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Malachi 3:1 - Behold, I will send my messenger, and he shall prepare the way before me: and the Lord, whom ye seek, shall suddenly come to his temple, even the messenger of the covenant, whom ye delight in: behold, he shall come, saith the LORD of hosts.
Malachi 4:5-6 - Behold, I will send you Elijah the prophet before the coming of the great and dreadful day of the LORD: And he shall turn the heart of the fathers to the children, and the heart of the children to their fathers, lest I come and smite the earth with a curse.
Bible Survey - Malachi
Hebrew Name - Malakiy "My Messenger"
Greek Name - Malakoi (Greek form of the Hebrew)
Author - Malachi (According to Tradition)
Date - 400 BC Approximately
Theme - Final Message to Rebellious Israel
Types and Shadows - In Malachi Jesus will come to His Temple
Quick Overview of Malachi. – – 1:1-5 – – God's love for Israel – – 1:6-2:9 – – Oracle against the priests – – 2:10-4:3 – – Oracle against the people – – 4:4-6 – – God's final warning.
Malachi prophesied sometime near the end
of the fifth century BC during the time with the Persian Empire ruled the world.
The Temple in Jerusalem was rebuilt and many Jews had returned to the land of
Israel but they had neglected the things of God. They were skimping on their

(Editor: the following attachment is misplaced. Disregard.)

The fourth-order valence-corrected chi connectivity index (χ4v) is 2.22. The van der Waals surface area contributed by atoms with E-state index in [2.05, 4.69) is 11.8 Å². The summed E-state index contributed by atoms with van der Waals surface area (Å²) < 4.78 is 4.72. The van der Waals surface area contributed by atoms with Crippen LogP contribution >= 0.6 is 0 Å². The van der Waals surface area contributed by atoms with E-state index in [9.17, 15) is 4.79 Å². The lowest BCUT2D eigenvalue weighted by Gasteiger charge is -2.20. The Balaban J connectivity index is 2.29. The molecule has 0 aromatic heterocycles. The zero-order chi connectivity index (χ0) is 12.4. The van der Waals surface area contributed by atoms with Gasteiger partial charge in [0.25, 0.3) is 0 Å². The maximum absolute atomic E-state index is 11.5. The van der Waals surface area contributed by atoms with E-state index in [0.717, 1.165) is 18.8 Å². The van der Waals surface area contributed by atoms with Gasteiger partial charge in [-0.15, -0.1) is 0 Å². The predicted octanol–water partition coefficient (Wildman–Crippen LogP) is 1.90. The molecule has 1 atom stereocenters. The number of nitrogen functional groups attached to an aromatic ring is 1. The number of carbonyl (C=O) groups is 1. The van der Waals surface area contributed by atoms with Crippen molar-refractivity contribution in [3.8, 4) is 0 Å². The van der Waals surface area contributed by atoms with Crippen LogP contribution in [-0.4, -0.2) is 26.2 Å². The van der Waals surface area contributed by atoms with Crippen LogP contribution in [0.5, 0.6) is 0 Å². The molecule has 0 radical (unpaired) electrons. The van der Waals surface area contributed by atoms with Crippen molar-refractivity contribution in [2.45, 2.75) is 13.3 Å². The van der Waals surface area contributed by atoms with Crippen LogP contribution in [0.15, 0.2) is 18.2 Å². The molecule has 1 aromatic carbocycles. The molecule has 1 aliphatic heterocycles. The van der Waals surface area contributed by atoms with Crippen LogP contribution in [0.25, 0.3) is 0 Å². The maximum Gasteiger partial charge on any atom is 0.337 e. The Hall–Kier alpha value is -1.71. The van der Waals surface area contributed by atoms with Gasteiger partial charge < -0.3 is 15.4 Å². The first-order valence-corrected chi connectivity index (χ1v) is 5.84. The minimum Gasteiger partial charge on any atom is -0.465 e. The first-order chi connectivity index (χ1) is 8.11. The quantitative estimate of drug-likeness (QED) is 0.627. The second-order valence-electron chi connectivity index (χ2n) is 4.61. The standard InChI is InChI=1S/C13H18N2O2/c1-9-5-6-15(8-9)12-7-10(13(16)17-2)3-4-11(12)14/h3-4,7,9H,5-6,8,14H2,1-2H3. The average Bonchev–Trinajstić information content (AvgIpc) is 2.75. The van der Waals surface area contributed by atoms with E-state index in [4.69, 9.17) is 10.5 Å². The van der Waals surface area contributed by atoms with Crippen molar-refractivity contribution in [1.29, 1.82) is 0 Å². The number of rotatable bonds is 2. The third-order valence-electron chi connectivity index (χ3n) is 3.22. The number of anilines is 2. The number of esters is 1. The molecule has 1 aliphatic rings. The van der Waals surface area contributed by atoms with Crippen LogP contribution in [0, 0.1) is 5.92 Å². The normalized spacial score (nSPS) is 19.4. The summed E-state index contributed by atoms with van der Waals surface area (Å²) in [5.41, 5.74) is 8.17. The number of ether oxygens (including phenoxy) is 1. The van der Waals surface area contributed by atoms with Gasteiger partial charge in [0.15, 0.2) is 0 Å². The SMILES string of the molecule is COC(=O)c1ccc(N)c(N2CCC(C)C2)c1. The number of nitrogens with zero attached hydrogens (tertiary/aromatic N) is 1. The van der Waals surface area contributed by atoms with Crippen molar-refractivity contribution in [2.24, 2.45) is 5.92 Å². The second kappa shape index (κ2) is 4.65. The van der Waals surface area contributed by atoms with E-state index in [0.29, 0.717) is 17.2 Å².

sacrifices and failing to give their tithes, and the priests of God did nothing
to encourage them. There were mixed marriages and divorce had become a common
practice, and Malachi came to stir the people up. He told them not to neglect
the things of God if they ever expect to prosper, and they need to repent right
now in order for God to bless them. Malachi also speaks of the coming day of the
Lord, but the prophet Elijah would come first, he will be a forerunner to the
Messiah and then the Messiah would come. In the New Testament Elijah is
identified as John the Baptist who was the forerunner for Jesus Christ (Matthew
3:1-12 and Matthew 11:14). The Book of Malachi closes the Old Testament and
there was not another prophet in the land of Israel for nearly 400 years until
John the Baptist came preaching in the wilderness.
© Bible History Online
The exact time in which the prophet Malachi began his ministry's uncertain, but from his references to the Temple and the priests it it is safe to say that it was after the return of the Jews from captivity and after the Temple had been rebuilt. There is nothing else known Malachi other than the words that he wrote in this book. The Jews have returned from captivity, they became lazy in the things of God and the Prophets Haggai and Zechariah stirred them up and they rebuilt the Temple and the wall of Jerusalem was restored. But the people were still forgetful of God and his promises, they lost the enthusiasm about all the glorious things that God had promised he was going to do and then they became skeptical and they neglected their spiritual duties. they were offering him perfect sacrifices and failed to give tithes to God. The priests were unconcerned and did nothing to encourage the people. there were mixed marriages with foreigners and divorce had become common. Soon there were more problems in the land, there was drought, and crop failure, there was opposition from various enemies and life had become exceedingly more difficult.